Archaeomagnetic dating

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Secular variation dating using archaeomagnetic directions and archaeointensities has been used for Neolithic and younger cultures.Directional dating can sometimes be as good as ±25 years.Magnetism occurs whenever electrically charged particles are in motion.The Earth's molten core has electric currents flowing through it.On the earth's surface, when you hold a compass and the needle points to north, it is actually pointing to magnetic north, not geographic (true) north.The Earth's magnetic north pole can change in orientation (from north to south and south to north), and has many times over the millions of years that this planet has existed.This correlation process is called magnetostratigraphy. Lava, clay, lake and ocean sediments all contain microscopic iron particles.When lava and clay are heated, or lake and ocean sediments settle through the water, they acquire a magnetization parallel to the Earth's magnetic field.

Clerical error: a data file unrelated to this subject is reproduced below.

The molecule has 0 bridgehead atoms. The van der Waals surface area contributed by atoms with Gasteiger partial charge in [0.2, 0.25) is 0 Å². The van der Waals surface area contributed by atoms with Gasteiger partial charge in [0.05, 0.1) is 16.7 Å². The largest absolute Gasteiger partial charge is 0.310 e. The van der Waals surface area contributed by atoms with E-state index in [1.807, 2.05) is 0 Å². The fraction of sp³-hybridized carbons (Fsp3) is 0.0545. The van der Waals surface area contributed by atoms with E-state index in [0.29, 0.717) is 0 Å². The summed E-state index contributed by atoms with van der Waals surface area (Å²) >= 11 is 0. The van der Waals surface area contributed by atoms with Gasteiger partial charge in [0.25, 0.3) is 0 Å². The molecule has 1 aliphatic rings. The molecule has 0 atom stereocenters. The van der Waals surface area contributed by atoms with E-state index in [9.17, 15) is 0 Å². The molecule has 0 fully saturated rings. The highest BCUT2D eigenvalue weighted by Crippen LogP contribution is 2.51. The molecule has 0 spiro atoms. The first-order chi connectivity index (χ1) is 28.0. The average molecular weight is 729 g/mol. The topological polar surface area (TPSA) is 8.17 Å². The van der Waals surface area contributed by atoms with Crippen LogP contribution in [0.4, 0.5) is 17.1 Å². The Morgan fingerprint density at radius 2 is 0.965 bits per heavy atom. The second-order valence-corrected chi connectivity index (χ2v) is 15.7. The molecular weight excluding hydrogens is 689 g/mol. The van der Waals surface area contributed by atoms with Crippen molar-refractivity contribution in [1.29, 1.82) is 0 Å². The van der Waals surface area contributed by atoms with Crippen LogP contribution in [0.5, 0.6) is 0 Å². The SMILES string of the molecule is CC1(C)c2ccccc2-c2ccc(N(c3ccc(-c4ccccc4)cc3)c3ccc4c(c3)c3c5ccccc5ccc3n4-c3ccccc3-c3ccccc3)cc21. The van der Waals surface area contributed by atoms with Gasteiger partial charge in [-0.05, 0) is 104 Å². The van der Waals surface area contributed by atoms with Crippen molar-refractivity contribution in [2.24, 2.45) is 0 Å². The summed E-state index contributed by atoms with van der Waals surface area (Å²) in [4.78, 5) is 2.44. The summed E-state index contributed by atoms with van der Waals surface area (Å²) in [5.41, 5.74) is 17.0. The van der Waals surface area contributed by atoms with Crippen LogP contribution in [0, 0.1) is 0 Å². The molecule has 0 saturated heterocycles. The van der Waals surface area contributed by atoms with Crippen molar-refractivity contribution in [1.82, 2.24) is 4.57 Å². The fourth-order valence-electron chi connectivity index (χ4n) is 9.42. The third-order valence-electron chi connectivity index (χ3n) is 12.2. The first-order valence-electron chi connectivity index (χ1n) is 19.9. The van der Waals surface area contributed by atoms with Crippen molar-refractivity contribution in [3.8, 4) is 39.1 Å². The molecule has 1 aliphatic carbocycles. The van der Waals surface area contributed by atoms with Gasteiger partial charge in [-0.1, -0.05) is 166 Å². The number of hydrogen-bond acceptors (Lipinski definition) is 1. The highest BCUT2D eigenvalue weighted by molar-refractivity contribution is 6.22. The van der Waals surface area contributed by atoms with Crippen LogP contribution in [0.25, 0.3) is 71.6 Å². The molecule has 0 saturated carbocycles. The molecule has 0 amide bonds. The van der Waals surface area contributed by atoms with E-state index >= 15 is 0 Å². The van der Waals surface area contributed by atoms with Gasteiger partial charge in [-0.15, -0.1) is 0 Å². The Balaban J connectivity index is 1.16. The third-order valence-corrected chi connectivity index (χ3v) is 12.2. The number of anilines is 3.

The curve has been well-documented for Britain, but in many other areas of the world there is a lot less certainty in using this technique.The term that refers to changes in the Earth's magnetic field in the past is paleomagnetism.Any changes that occur in the magnetic field will occur all over the world; they can be used to correlate stratigraphic columns in different locations.These differences in magnetic orientation, which can give us an accurate date, are compared to a known curve of the movement of the earth's magnetic pole.This is not always a straightforward process - the curve sometimes doubles back on itself in a wave pattern reflecting the back and forth movements of the pole over time - therefore a sample can apparently give two or more separate dates, sometimes centuries apart.

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